Two studies done in 2009 and 2010
found that 97% of actively publishing climate scientists agree that humans cause global warming. But what would a larger sample of the scientific literature show, extended all the way up to 2011? You're invited to help find out, by participating in an anonymous 10-minute survey
where you will be reading the abstracts (summaries) of ten randomly selected technical papers on Earth's climate published between 1991 and 2011. The survey was created by physicist John Cook of The Global Change Institute at Australia's University of Queensland. Mr. Cook is the creator of one of my favorite climate change websites, skepticalscience.com.
He authored one of our special Earth Day 2013 essays, Closing the Consensus Gap on Climate Change
, from which I have pulled Figure 1 below. Mr. Cook is lead author on a new paper called "Quantifying the consensus on anthropogenic global warming in the scientific literature,"
to be published in the next month or so in Environmental Research Letters. The paper analyzes the same papers included in the survey you're asked to participate in, and the researchers plan to compare the results. Each of these 11,944 papers written by 29,083 authors and published in 1,980 journals included the keywords "global warming" or "global climate change" in their listing in the ISI Web of Science
database. After reading each abstract, you will be asked to rate the level of endorsement within the abstract for the proposition that human activity (i.e., anthropogenic greenhouse gases) is causing global warming.
There will be these choices available on a drop-down menu for you to choose from:
1. Explicit Endorsement with Quantification:
abstract explicitly states that humans are causing more than half of global warming.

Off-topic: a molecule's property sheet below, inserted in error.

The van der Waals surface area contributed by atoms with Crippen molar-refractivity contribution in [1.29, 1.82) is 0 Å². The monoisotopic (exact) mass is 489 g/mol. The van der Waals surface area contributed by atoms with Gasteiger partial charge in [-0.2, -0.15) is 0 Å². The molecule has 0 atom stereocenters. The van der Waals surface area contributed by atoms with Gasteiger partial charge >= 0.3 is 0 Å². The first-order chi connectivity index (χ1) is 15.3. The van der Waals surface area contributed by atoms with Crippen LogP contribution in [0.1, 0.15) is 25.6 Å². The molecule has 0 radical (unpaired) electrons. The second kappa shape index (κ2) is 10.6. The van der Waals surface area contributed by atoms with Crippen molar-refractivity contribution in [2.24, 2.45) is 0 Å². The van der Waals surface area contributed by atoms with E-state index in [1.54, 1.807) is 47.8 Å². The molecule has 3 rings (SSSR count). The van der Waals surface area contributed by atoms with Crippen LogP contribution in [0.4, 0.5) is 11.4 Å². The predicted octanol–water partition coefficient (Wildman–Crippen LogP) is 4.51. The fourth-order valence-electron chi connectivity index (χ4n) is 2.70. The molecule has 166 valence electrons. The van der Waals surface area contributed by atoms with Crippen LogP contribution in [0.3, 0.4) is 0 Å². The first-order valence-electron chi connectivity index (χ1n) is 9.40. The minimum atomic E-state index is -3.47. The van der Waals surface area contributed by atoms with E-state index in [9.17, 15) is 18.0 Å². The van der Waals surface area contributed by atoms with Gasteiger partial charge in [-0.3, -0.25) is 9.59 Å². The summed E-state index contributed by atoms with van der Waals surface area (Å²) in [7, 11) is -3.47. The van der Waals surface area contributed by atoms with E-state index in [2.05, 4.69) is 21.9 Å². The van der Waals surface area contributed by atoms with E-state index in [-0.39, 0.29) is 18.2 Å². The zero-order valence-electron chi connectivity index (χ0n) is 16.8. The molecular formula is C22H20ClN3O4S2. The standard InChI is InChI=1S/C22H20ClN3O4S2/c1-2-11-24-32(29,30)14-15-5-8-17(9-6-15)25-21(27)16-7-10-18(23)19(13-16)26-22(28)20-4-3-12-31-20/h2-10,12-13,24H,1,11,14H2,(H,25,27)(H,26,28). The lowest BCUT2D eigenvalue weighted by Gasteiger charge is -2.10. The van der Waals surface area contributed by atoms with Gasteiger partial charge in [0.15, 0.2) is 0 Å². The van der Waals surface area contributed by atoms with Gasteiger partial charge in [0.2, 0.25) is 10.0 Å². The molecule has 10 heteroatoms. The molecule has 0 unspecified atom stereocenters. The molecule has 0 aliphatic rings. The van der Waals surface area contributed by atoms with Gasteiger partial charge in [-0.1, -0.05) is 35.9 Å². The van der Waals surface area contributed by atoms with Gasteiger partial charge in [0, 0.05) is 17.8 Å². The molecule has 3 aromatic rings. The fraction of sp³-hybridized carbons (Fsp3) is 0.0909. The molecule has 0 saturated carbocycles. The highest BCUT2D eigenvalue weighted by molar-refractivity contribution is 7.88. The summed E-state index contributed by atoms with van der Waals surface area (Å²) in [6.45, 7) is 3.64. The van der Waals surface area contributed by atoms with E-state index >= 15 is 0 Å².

2. Explicit Endorsement without Quantification:
abstract explicitly states humans are causing global warming or refers to anthropogenic global warming/climate change as a given fact.
3. Implicit Endorsement:
abstract implies humans are causing global warming. E.g., research assumes greenhouse gases cause warming without explicitly stating humans are the cause.
abstract doesn't address or mention issue of what's causing global warming.
5. Implicit Rejection:
abstract implies humans have had a minimal impact on global warming without saying so explicitly. E.g., proposing a natural mechanism is the main cause of global warming.
6. Explicit Rejection without Quantification:
abstract explicitly minimizes or rejects that humans are causing global warming.
7. Explicit Rejection with Quantification:
abstract explicitly states that humans are causing less than half of global warming.
8. Don't know.
When you are all done, the survey will let you know how your average score for the ten papers compares to the rating given by the authors. The survey took me about 8 minutes to complete, and it was interesting to see the tremendous diversity of research being done on global warming in my random sample. I'll post about Mr. Cook's results when his paper is published in the next few months. Figure 1.
Two recent studies have sought to measure the level of agreement in the scientific community in different ways and arrived at strikingly consistent results. A 2009 study led by Peter Doran
surveyed over 3,000 Earth scientists and found that as the scientists' expertise in climate change grew, so did the level of agreement about human-caused global warming. For the most qualified experts, climate scientists actively publishing peer-reviewed research, there was 97% agreement. Alternatively, a 2010 analysis led by William Anderegg
compiled a database of scientists from public declarations on climate change, both supporting and rejecting the consensus. Among scientists who had published peer-reviewed climate research, there was 97% agreement. However, it is worth pointing out that science is not decided by majority vote. This is articulated concisely
by John Reisman who says: "Science is not a democracy. It is a dictatorship. It is evidence that does the dictating." Figure and text taken from Mr. John Cook's special Earth Day essay, Closing the Consensus Gap on Climate Change.
Thanks for participating!